Alms House Poole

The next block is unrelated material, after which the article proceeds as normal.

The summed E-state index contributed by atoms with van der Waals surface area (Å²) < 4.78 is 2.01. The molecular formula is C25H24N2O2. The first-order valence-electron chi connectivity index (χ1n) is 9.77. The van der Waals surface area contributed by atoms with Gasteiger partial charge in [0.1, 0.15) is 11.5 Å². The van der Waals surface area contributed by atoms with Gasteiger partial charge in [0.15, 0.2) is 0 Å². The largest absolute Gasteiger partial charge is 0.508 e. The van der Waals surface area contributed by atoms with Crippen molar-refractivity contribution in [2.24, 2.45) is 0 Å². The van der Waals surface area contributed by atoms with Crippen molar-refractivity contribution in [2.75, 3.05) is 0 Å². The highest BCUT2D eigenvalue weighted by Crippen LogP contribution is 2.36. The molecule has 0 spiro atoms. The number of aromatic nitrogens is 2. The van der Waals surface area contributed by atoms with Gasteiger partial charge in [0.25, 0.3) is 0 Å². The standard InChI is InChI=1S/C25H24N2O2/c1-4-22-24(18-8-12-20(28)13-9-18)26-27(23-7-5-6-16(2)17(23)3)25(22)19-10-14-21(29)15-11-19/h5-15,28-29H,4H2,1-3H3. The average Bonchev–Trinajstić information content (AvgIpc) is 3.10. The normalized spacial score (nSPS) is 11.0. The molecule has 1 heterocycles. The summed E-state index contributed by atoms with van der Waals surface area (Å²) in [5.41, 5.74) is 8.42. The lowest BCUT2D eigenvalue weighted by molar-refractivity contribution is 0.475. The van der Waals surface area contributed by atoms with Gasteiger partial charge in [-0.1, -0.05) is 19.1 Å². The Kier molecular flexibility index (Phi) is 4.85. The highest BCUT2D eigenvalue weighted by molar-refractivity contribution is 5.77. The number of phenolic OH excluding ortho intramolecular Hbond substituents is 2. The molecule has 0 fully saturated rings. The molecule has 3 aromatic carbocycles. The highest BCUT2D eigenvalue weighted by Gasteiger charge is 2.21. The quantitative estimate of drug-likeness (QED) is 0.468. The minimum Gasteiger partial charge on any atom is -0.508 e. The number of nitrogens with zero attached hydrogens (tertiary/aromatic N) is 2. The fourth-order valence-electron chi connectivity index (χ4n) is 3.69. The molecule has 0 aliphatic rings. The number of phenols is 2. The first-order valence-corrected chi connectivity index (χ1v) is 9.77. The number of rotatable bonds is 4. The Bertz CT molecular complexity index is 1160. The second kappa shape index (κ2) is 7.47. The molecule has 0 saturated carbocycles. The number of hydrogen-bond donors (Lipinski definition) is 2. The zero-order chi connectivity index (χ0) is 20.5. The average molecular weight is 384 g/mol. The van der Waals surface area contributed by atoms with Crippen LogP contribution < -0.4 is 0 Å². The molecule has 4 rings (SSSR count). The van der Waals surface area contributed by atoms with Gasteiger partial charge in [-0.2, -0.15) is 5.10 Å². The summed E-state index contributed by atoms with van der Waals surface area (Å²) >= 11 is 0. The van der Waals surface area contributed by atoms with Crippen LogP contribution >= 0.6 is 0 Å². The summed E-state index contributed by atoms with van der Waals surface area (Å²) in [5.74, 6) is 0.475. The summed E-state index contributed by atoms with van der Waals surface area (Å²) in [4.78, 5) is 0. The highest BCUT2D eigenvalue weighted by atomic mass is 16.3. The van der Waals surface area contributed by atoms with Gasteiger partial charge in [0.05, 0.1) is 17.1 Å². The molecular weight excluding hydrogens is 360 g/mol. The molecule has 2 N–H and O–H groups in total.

An iconic part of Poole’s old town skyline has been restored. The storm that struck in the middle of the night on 14 February last year claimed one of the Tudor chimneys on St George’s Almhouses. Fortunately no-one was injured and alternative accommodation was found for the occupant. It did, however, mean a major rebuild to ensure it and the neighbouring chimney would last for another 500 years, says Wendy Yeatman, chairman of the Municipal and Owen Carter Almshouses trust. Another Tudor house owner recommended stone mason and chimney restorer, Jonathon Weeden, of Weeden Masonry, who described stabilising the external remnant structure as the task that has required most preparation of any he’s undertaken in his career. After securing the existing structure, he removed the weighty stacks above, logging and detailing each brick. The intention was to re-use as much original material in the rebuild as possible. Jonathon discussed remedial solutions with the planning department, conservation ofﬁcer and the trust and, six months after the original collapse, the carefully planned reconstruction began. ‘The methodical way in which we took the brickwork down meant we could place each brick back into its original position with only a few handmade additions that we will merge into the existing brickwork,’ says Jonathon.